Published on January 3, 2024, 10:11 am

The Debate Over Generative Ai In The Legal Profession: Opportunities, Risks, And The Need For Human Judgment

The use of generative AI in the legal profession has sparked a debate surrounding its accuracy and effectiveness. Despite some pushback from those in the field, experts believe that the integration of generative AI tools is an unstoppable trend that will continue to gain momentum.

Adam Ryan, VP of Product at Litera, predicts that generative AI will become more prevalent in the legal profession in the coming years, similar to its adoption in other global industries. He emphasizes that not utilizing these game-changing tools will put firms at a significant disadvantage compared to their counterparts who leverage generative AI’s speed, accuracy, and efficiency.

While professionals like Ryan acknowledge the technical efficiency of AI, convincing the general public of its merits can be more challenging. US Chief Justice John Roberts released a report examining the potential risks and impact of generative AI in law. In this report, Roberts expressed some sympathy for the view that human adjudications are fairer than what machines produce, despite their flaws.

One concern raised by the report is the issue of “hallucinations,” where generative AI tools present false information as factual. These hallucinations could potentially undermine their effective use in legal practice. Roberts highlighted cases where lawyers cited non-existent court cases due to AI-induced hallucinations. The report stresses that while AI has its benefits, it is still far from being reliable in this aspect.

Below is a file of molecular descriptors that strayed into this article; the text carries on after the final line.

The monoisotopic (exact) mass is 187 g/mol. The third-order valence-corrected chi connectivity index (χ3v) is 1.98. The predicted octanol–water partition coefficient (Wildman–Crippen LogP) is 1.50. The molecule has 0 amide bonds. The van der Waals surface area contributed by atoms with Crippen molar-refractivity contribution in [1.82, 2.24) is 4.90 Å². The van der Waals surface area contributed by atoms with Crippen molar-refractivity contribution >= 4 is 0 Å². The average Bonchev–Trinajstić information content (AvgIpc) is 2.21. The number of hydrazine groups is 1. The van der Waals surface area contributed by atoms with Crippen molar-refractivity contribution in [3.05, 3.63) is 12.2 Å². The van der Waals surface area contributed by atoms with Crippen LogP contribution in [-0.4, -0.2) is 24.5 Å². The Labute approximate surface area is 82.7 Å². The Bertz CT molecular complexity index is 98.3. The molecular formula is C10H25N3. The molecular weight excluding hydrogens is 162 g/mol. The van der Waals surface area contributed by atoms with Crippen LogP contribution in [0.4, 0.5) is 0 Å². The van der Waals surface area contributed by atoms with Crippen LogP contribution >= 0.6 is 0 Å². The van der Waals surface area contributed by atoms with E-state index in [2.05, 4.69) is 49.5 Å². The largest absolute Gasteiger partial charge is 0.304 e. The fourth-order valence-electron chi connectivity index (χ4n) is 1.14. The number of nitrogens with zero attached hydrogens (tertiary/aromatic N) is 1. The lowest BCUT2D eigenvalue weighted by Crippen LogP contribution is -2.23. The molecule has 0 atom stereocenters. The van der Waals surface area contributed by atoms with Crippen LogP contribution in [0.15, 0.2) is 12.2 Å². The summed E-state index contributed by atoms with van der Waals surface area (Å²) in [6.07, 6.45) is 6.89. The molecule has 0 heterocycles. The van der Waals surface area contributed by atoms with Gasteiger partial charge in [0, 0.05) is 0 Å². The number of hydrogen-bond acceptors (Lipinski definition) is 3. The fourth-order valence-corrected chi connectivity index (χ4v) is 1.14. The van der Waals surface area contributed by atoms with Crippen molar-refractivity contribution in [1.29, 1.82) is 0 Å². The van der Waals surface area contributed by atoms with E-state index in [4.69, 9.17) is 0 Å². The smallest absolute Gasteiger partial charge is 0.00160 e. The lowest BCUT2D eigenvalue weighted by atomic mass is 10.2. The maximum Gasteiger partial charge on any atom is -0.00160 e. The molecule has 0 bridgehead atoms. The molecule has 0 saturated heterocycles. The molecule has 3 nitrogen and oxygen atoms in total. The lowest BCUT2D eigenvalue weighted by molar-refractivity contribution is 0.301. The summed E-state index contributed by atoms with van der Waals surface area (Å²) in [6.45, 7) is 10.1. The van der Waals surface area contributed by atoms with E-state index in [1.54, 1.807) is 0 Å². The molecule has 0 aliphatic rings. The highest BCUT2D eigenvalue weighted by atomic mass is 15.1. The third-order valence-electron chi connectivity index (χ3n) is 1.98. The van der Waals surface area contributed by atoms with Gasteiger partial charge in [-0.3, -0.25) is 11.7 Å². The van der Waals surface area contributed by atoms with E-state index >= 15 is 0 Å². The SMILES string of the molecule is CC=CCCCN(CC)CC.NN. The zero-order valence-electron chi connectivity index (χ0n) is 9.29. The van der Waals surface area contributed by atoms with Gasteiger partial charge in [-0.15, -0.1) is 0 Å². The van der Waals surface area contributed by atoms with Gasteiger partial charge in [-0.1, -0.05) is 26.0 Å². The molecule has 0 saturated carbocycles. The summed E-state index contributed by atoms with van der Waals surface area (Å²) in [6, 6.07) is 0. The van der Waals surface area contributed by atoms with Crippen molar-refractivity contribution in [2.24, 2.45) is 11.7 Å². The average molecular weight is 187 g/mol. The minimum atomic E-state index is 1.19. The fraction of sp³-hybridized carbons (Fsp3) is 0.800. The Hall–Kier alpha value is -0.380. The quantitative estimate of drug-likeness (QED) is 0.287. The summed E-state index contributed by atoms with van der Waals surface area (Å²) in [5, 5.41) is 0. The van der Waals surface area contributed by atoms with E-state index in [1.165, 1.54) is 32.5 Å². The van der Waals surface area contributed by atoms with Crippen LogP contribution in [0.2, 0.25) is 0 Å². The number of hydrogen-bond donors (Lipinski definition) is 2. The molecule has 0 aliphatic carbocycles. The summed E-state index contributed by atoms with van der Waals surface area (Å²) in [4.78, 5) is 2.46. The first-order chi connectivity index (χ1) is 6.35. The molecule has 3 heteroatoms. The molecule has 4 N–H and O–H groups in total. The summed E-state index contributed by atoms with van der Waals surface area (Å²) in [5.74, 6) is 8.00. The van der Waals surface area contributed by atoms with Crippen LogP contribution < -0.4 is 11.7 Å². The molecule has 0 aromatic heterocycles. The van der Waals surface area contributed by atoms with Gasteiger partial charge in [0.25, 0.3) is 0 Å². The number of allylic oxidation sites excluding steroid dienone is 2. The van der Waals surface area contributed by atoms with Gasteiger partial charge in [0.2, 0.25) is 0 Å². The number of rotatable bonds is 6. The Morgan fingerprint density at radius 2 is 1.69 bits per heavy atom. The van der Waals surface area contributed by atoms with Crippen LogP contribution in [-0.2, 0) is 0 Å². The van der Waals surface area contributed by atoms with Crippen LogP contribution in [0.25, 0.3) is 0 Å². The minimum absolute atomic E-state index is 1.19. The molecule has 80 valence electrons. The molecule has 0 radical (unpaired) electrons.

However, both Ryan and Dan Hauck, CPO at legal software company NetDocuments, assert that lawyers will ultimately retain agency and control over any tools used in their daily activities. They explain that lawyers need to remain diligent and uphold their ethical obligations when utilizing generative AI technology. Hauck compares reliance on AI models with relying on assistants or paralegals who may provide inaccurate information; ultimately, the responsibility lies with the lawyer.

It’s important to note that while there are potential risks associated with using generative AI, there are also numerous opportunities for its application within the legal field. For example, GPT-4, a generative AI model, achieved an impressive score on the bar examination, outperforming the average human test taker.

Roberts acknowledges both the awe and angst surrounding the news of generative AI’s capabilities in the legal profession. He explains that while AI can automate tasks related to collating data and specific case details, it still lacks the nuance required for certain aspects of law. Roberts argues that humans are more trusted than machines when it comes to drawing accurate inferences based on factors like body language or hesitation in a courtroom.

Hauck emphasizes that foundational AI should be seen as a tool to produce drafts of various legal documents, with human input and decision-making remaining crucial. Having experienced human professionals evaluate AI output and thoughtfully implement AI throughout their firms is essential for achieving optimal results.

In summary, generative AI offers tremendous potential within the legal profession. While there are concerns about its reliability and accuracy in certain areas, experts maintain that responsible use of these tools alongside human judgment will enhance efficiency and effectiveness in legal practice. As this technology continues to evolve, it’s clear that both humans and AI will play complementary roles in delivering high-quality legal services.


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